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Cultural differences in the efficacy of unexpected questions, sketching, and timeline methods in eliciting cues to deception

Research output: Contribution to Journal/MagazineJournal articlepeer-review

Article number1175333
<mark>Journal publication date</mark>31/08/2023
<mark>Journal</mark>Frontiers in Psychology
Number of pages13
Publication StatusPublished
<mark>Original language</mark>English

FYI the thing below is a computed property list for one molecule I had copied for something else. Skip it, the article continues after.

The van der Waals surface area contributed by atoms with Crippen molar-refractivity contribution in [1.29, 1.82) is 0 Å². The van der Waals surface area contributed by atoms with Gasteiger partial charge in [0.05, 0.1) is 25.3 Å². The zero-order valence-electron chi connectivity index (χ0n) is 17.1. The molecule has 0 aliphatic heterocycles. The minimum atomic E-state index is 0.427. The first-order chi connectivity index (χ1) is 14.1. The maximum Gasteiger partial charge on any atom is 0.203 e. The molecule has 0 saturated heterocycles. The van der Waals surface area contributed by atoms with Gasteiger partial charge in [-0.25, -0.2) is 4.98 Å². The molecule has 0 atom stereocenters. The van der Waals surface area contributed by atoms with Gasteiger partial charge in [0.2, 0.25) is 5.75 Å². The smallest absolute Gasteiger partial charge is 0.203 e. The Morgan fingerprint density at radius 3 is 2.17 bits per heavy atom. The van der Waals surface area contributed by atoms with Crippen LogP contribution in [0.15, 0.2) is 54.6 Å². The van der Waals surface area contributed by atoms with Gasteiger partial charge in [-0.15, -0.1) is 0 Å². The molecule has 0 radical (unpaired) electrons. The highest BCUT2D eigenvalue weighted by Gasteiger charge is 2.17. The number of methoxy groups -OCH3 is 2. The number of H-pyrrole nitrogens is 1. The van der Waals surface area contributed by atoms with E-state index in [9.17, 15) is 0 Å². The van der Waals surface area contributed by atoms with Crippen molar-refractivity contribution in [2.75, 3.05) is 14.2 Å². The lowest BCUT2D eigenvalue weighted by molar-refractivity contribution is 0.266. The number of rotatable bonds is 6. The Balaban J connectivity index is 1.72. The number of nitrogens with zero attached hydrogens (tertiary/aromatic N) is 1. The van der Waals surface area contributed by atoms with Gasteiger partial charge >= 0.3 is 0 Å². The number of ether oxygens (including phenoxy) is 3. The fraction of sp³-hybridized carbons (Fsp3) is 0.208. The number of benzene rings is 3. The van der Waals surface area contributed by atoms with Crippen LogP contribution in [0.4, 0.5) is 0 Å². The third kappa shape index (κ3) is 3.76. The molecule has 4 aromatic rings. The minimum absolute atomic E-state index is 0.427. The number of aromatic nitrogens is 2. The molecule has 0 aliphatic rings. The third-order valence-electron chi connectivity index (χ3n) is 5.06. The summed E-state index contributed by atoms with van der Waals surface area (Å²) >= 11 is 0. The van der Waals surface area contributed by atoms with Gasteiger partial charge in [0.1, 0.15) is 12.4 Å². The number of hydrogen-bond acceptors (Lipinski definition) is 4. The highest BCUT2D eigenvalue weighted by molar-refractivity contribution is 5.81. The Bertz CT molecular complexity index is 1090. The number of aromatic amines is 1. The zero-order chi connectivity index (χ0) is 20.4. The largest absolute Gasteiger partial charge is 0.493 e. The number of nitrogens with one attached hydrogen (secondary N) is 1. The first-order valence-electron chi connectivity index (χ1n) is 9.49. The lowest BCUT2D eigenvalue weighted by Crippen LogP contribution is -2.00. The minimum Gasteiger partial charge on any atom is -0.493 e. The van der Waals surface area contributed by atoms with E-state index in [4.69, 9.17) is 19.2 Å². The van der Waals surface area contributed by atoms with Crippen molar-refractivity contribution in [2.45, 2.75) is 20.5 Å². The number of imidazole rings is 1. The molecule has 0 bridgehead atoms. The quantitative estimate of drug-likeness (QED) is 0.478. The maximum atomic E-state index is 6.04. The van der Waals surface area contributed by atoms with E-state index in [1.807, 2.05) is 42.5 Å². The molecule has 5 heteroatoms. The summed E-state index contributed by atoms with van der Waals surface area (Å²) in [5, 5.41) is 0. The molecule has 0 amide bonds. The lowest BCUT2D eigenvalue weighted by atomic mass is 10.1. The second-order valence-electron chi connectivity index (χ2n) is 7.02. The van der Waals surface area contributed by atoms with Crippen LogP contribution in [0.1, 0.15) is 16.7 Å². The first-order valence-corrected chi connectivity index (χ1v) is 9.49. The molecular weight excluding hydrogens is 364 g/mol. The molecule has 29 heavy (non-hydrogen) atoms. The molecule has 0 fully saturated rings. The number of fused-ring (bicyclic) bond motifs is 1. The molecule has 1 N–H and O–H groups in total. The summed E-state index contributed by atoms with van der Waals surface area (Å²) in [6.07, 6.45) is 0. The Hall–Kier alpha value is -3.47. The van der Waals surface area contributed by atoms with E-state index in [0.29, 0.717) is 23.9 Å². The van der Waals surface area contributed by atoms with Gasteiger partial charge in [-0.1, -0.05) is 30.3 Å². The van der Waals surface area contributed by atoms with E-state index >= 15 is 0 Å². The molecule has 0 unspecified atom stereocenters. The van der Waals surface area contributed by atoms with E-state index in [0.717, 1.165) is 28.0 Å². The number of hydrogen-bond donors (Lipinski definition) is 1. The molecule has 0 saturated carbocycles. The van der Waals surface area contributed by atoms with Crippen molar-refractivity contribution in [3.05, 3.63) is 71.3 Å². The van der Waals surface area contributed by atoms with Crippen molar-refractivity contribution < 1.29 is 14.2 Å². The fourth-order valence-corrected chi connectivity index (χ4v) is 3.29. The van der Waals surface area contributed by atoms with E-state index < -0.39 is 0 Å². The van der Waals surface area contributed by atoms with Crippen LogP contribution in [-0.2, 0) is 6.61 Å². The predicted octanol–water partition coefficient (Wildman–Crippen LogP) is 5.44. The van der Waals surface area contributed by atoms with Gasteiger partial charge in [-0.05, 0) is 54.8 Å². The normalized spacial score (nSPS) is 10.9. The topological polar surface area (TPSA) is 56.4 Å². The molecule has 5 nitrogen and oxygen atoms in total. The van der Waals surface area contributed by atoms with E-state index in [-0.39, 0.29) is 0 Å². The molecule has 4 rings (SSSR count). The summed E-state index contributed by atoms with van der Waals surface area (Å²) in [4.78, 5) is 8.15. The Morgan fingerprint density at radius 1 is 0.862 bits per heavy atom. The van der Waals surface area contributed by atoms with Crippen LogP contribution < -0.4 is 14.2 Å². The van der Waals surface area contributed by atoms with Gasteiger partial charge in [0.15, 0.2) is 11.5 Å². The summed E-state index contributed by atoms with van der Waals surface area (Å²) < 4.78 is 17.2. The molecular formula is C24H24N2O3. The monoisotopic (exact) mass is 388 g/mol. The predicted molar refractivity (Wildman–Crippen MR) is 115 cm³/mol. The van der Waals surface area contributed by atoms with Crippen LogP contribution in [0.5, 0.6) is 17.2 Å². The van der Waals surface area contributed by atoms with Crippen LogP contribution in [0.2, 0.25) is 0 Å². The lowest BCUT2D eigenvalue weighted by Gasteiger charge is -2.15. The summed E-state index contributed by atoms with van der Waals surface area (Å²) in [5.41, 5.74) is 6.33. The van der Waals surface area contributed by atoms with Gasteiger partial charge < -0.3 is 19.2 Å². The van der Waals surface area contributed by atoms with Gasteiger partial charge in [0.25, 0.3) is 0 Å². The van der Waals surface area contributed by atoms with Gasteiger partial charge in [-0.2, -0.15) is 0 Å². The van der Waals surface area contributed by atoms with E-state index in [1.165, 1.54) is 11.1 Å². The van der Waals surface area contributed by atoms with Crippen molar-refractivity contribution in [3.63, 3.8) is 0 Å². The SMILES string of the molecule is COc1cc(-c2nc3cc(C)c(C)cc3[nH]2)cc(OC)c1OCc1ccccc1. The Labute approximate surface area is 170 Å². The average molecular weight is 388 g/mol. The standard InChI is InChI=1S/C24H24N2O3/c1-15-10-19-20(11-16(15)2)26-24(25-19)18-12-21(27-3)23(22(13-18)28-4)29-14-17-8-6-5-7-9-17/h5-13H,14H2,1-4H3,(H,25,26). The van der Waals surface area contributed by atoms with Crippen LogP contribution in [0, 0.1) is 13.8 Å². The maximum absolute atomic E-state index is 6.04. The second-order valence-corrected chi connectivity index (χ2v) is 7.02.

Asking unexpected questions, asking the interviewee to sketch the room, and asking the interviewee to make a timeline are techniques that have been shown to help an interviewer detect deceit. However, evidence of the efficacy of these techniques comes from studies of North American and North-West European participants, who are on average more individualistic (i.e., value individual achievements and uniqueness over group achievements) than people from other parts of the world. In two experiments involving participants with individualistic and collectivistic cultural backgrounds, we provide a more culturally diverse test of these techniques. Specifically, this study describes two experiments that investigated these interviewing techniques with people who are recent migrants to the UK. Experiment 1 used the LIWC categories “I,” “we,” “cognitive processes,” and “social processes” as the dependent variables; Experiment 2 measured details provided in a sketch and a timeline. The results show no effects of veracity in either of these experiments, although various effects of cultural differences in the outcome variables were observed. This suggests that cues to deception may not necessarily generalize to people from different cultural backgrounds. These results highlight the importance of conducting lie detection research across different countries and cultures.